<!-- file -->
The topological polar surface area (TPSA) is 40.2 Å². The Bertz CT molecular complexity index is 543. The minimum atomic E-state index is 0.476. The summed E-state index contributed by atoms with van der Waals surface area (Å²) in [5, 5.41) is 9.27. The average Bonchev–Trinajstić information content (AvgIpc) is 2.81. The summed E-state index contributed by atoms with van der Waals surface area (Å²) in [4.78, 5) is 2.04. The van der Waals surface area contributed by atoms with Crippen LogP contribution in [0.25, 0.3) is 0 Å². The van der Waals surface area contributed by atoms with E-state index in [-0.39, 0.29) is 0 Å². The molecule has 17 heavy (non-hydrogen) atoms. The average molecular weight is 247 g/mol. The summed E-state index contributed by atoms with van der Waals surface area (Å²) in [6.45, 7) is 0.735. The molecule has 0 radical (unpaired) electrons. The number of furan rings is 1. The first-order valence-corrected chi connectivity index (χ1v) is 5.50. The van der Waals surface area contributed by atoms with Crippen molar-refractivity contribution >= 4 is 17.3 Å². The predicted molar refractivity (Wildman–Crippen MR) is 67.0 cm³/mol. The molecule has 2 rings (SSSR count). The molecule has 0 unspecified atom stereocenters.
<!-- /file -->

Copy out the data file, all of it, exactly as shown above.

The topological polar surface area (TPSA) is 40.2 Å². The Bertz CT molecular complexity index is 543. The minimum atomic E-state index is 0.476. The summed E-state index contributed by atoms with van der Waals surface area (Å²) in [5, 5.41) is 9.27. The average Bonchev–Trinajstić information content (AvgIpc) is 2.81. The summed E-state index contributed by atoms with van der Waals surface area (Å²) in [4.78, 5) is 2.04. The van der Waals surface area contributed by atoms with Crippen LogP contribution in [0.25, 0.3) is 0 Å². The van der Waals surface area contributed by atoms with E-state index in [-0.39, 0.29) is 0 Å². The molecule has 17 heavy (non-hydrogen) atoms. The average molecular weight is 247 g/mol. The summed E-state index contributed by atoms with van der Waals surface area (Å²) in [6.45, 7) is 0.735. The molecule has 0 radical (unpaired) electrons. The number of furan rings is 1. The first-order valence-corrected chi connectivity index (χ1v) is 5.50. The van der Waals surface area contributed by atoms with Crippen molar-refractivity contribution >= 4 is 17.3 Å². The predicted molar refractivity (Wildman–Crippen MR) is 67.0 cm³/mol. The molecule has 2 rings (SSSR count). The molecule has 0 unspecified atom stereocenters.